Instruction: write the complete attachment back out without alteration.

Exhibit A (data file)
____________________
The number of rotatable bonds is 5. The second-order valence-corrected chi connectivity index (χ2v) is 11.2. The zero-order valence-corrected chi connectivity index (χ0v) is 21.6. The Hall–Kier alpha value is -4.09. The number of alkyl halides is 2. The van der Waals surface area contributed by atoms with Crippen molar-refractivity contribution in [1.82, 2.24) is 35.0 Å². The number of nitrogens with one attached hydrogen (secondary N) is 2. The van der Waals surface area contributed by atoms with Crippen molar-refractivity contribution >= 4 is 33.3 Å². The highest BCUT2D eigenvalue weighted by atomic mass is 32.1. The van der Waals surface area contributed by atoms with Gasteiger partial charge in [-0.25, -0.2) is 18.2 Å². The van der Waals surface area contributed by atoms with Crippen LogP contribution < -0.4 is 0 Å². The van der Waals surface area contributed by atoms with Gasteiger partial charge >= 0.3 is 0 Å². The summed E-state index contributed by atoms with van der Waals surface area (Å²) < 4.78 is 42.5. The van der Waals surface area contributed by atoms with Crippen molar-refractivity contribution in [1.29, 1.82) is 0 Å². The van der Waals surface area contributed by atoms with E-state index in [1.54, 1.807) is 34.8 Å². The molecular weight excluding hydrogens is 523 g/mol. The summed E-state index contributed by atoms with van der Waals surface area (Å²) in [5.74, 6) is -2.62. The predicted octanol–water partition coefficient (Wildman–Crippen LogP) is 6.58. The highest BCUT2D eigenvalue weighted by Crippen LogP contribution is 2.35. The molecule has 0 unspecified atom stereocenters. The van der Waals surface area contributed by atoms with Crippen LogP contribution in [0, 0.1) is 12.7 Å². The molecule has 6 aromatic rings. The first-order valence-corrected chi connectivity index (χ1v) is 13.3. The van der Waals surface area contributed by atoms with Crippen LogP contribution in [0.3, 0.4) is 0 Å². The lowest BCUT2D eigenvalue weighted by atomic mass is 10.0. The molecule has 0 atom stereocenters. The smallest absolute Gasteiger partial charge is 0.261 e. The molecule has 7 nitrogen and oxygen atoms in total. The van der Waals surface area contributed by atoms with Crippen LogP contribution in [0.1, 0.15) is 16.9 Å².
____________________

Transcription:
The number of rotatable bonds is 5. The second-order valence-corrected chi connectivity index (χ2v) is 11.2. The zero-order valence-corrected chi connectivity index (χ0v) is 21.6. The Hall–Kier alpha value is -4.09. The number of alkyl halides is 2. The van der Waals surface area contributed by atoms with Crippen molar-refractivity contribution in [1.82, 2.24) is 35.0 Å². The number of nitrogens with one attached hydrogen (secondary N) is 2. The van der Waals surface area contributed by atoms with Crippen molar-refractivity contribution >= 4 is 33.3 Å². The highest BCUT2D eigenvalue weighted by atomic mass is 32.1. The van der Waals surface area contributed by atoms with Gasteiger partial charge in [-0.25, -0.2) is 18.2 Å². The van der Waals surface area contributed by atoms with Crippen LogP contribution < -0.4 is 0 Å². The van der Waals surface area contributed by atoms with Gasteiger partial charge >= 0.3 is 0 Å². The summed E-state index contributed by atoms with van der Waals surface area (Å²) < 4.78 is 42.5. The van der Waals surface area contributed by atoms with Crippen molar-refractivity contribution in [1.29, 1.82) is 0 Å². The van der Waals surface area contributed by atoms with E-state index in [1.54, 1.807) is 34.8 Å². The molecular weight excluding hydrogens is 523 g/mol. The summed E-state index contributed by atoms with van der Waals surface area (Å²) in [5.74, 6) is -2.62. The predicted octanol–water partition coefficient (Wildman–Crippen LogP) is 6.58. The highest BCUT2D eigenvalue weighted by Crippen LogP contribution is 2.35. The molecule has 0 unspecified atom stereocenters. The van der Waals surface area contributed by atoms with Crippen LogP contribution in [0, 0.1) is 12.7 Å². The molecule has 6 aromatic rings. The first-order valence-corrected chi connectivity index (χ1v) is 13.3. The van der Waals surface area contributed by atoms with Crippen LogP contribution in [0.3, 0.4) is 0 Å². The lowest BCUT2D eigenvalue weighted by atomic mass is 10.0. The molecule has 0 atom stereocenters. The smallest absolute Gasteiger partial charge is 0.261 e. The molecule has 7 nitrogen and oxygen atoms in total. The van der Waals surface area contributed by atoms with Crippen LogP contribution in [0.1, 0.15) is 16.9 Å².